Their journey to Judea being now resolved upon, Jesus and his disciples departed. Luke says, he went to Jerusalem ; and that in his way he passed through Samaria and Galilee. It seems he crossed the Jordan nigh to where it issues out of the lake of Gennezareth, and so came into the lower Galilee; which to the south was bounded by Samaria, and to the east by the river, Joseph. Bell. iii. 2. From the lower Galilee Jesus came into Samaria, and from Samaria into Judea, and so to Bethany, taking Jerusalem in his way. Luke xvii. 11. And it came to pass, as he went to Jerusalem, that * he passed through the midst of Simaria and Galilee. 12. And as he entered into a certain village, there met him + ten men that were lepers, which stood afar off As le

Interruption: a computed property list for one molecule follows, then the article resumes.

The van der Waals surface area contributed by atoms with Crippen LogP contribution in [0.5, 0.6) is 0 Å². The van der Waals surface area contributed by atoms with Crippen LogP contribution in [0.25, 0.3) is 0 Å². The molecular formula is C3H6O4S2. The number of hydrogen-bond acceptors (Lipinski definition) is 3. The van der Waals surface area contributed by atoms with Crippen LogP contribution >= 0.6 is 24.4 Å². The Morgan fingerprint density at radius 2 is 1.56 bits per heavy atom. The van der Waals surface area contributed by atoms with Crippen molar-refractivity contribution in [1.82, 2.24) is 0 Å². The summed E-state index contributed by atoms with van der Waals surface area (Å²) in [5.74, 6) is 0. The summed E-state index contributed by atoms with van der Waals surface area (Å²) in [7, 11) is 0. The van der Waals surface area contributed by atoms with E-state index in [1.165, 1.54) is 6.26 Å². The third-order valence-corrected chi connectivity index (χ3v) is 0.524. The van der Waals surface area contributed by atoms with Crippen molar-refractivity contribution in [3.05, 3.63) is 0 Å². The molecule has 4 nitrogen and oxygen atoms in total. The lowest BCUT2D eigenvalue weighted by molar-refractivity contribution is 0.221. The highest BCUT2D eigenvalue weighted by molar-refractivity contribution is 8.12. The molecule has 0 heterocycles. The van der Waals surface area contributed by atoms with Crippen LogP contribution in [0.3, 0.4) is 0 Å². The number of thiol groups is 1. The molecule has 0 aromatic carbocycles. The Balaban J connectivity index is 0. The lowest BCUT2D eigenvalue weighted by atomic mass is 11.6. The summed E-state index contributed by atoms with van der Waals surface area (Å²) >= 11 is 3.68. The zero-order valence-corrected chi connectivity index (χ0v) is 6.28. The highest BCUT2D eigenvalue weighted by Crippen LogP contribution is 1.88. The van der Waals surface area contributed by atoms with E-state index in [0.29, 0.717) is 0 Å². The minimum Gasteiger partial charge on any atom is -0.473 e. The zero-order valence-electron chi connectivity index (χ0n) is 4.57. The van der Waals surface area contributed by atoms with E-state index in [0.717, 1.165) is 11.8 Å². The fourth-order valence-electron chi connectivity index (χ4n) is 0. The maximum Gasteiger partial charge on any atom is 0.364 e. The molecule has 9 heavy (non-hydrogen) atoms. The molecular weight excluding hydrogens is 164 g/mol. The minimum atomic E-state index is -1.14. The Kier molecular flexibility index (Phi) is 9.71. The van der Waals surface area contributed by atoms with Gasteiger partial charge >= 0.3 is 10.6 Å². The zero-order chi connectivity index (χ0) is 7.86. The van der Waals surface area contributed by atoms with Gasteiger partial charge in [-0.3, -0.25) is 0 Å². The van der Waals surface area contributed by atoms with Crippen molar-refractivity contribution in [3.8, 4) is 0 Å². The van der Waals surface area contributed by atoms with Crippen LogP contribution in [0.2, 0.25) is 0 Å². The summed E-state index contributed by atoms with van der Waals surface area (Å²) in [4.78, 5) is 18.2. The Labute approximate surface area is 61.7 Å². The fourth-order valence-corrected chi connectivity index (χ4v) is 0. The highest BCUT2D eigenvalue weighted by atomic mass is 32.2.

pers

• Ver. 11. He passed through the midst of Samaria, &c.] Because S ma. ria is first mentioned, Le Clerc would have the words, ding%sto dice usor Ecco pugions xats Caninaias, translated, “ He passed through between Samaria and Gallee;" that is, after crossing the Jordan, he travelled through the confines of the two countries, then turned into amaria. By adopting this translation, the time spent in the journey from Perea, will have been less than it could be, if he now made a tour through Galilee. t Ver. 12. Ten men, &c.] if it is asked, how so many leper3. caule toges

ther,